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Snap Caps: .38 or .357?

Discussion in 'Handguns: Revolvers' started by KJS, Aug 18, 2011.

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  1. KJS

    KJS Member

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    While my GP100 manual says dry firing is fine, I'd prefer to be on the safe side.

    Is there any reason to get .357 Mag snap caps when I could instead buy .38 Special snap caps?

    Seems like .38 snap caps would have borader use, allowing one to practice with a .38 Special revolver if that need should ever come up.

    Am I missing something here or is there no logical reason for .357 snap caps to exist when .38 already covers it and then some?
     
  2. Odd Job
    • Contributing Member

    Odd Job Can probably X-ray it

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    I can take a guess: the .357 snap caps might be better for some function tests involving auto-loaders.
     
  3. KJS

    KJS Member

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    I hadn't thought of the few rare auto-loaders that fire .357 Mag. The Coonan(spelling?) 1911-style pistol & the Baby Eagle in .357 Mag are the only two models that come to mind.
     
  4. hq

    hq Member

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    Not trying to split hairs, but Desert Eagle, not Baby Eagle aka. Jericho. DE Mark I was originally available in .357 only, other calibers followed later. Another more or less loosely 1911-based .357 autoloader was (is?) LAR Grizzly.

    As far as snap caps are concerned, cycling them through semi auto or lever action is a quick way to scratch and dent them, anodized aluminum is fairly soft and everything from magazine lips and feed ramp to ejector leaves a mark on contact. I prefer handloaded "empty" (no primer/powder) ammo for that. I've more or less destroyed a number snap caps cycling them through my DE and 1894C.
     
  5. DWFan

    DWFan Member

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    .38 Special snap caps will work fine in your GP-100.
     
  6. oldfool

    oldfool Member

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    agree, no reason to not use 38 snap caps in a revolver (but forget about the plastic ones)
    use the 357 snap caps in others, but don't expect 'em to hold up well
    repeated loading and unloading with the real thing is tough on live cartridges in autoloaders and lever actions, best to not recycle 'em too often
     
  7. BADUNAME37

    BADUNAME37 Member

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    38 should be fine if you are using them in a revolver.

    Look into the Tipton Snap Caps. They have a spring-loaded metal "primer."
     
  8. JFrame

    JFrame Member

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    I bought .357 snap caps strictly for identical form factor in doing reloading drills with a speed-loader...But for dry-firing, the .38's are perfectly fine.


    .
     
  9. Tallinar

    Tallinar Member

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    .38 special snap caps if the gun headspaces at the rim (ie, revolvers).

    I'm not familiar enough with the Desert Eagle to know if the case headspaces at the rim or the mouth. If it headspaces at the rim, then .38 special should be fine there as well - provided you chamber a single round and are not trying to feed them from the magazine.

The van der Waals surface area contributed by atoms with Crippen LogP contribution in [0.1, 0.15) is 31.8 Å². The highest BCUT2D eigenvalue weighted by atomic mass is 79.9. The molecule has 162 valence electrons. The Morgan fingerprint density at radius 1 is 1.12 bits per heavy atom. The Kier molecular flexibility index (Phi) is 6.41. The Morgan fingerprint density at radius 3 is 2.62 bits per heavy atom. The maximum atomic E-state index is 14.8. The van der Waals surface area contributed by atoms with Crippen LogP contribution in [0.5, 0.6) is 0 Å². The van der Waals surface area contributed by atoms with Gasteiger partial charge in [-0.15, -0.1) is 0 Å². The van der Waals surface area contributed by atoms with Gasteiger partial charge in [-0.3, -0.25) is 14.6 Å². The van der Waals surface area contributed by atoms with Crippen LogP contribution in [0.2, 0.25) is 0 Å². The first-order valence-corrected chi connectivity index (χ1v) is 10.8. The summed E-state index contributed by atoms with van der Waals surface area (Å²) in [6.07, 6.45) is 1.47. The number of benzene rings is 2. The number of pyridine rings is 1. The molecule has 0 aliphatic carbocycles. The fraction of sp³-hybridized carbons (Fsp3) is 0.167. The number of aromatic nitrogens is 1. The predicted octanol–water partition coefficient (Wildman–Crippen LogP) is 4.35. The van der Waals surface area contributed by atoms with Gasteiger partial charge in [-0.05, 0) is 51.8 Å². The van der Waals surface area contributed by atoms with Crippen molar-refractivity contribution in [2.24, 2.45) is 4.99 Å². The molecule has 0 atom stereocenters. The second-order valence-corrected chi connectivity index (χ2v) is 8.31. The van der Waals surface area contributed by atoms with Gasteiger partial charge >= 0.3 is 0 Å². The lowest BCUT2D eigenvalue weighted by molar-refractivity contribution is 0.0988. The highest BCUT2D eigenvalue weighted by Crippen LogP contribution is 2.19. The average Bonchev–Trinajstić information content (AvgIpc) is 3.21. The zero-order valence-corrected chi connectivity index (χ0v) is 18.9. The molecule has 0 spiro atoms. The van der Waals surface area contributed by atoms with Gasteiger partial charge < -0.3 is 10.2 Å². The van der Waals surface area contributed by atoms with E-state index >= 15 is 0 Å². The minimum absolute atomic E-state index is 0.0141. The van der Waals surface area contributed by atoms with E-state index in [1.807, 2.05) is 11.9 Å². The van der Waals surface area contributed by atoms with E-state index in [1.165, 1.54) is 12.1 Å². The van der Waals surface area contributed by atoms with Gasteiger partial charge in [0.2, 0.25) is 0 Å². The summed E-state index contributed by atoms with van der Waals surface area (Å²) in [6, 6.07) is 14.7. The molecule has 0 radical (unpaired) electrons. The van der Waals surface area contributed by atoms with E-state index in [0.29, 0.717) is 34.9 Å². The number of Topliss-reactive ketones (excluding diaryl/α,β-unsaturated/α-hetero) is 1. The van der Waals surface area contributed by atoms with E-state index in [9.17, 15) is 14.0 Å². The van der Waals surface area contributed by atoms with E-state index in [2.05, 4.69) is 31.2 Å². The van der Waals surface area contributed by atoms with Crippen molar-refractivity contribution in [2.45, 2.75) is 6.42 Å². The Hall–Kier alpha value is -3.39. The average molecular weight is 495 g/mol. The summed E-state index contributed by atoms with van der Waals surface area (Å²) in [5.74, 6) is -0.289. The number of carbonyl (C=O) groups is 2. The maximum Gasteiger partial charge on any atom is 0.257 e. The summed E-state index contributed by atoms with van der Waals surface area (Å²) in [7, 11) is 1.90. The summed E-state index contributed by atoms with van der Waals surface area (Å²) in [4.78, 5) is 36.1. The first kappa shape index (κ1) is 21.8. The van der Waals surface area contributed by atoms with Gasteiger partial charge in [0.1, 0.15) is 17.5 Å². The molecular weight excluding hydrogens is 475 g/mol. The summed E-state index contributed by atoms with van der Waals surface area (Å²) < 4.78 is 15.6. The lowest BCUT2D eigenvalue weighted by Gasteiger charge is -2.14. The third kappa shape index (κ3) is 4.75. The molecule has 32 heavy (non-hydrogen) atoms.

I'm no expert, but that sounds the most logical to me...
     
  10. napjerk

    napjerk Member

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    I used .38 snap caps in my .357 snubby and one of the aluminum rims completely busted off, lodging the snap cap in the cylinder, had to knock it out with a dowel. I don't know if this would have happened with the .357 variant. I know they headspace on the rim, so who knows.
     
  11. SAA

    SAA Member

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    That's interesting. I have the aluminum snap caps for my .45 Colt and noticed how badly peened and flattened the rims had become in short order. So much so that the firing pin barely touches them any more and they no longer really soften the blow of the hammer, so what's the use?

    DSCF4707-croppedresized500W.jpg

    I ended up making some snap caps out of plain brass shells with nylon rod inserted in the primer pockets. They've lasted quite a while now, and when the time comes to replace the nylon rod it will be a piece of cake and very inexpensive to boot.
     
  12. ArchAngelCD

    ArchAngelCD Member

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    IMO there's no difference when dry firing between the .38 and .357 snap caps. Actually, in a lot of cases they are marked 38 or 357 but are actually the same caps. (but not always)
     
  13. Tallinar

    Tallinar Member

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    When it's all said and done about snap caps, I'd have no problem dry-firing a Ruger. Transfer bar mechanism is about as dry-fire-friendly as you can get.

    FWIW, I've dry-fired my .45 New Vaquero thousands of times with no ill effect.

    Dry-fire that GP100 with confidence, IMO.
     
  14. Old Shooter

    Old Shooter Member

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    I think you answered your own question very well.

    Get the 38 Special caps for the flexability to use them in both chambers, 38 and 357.
     
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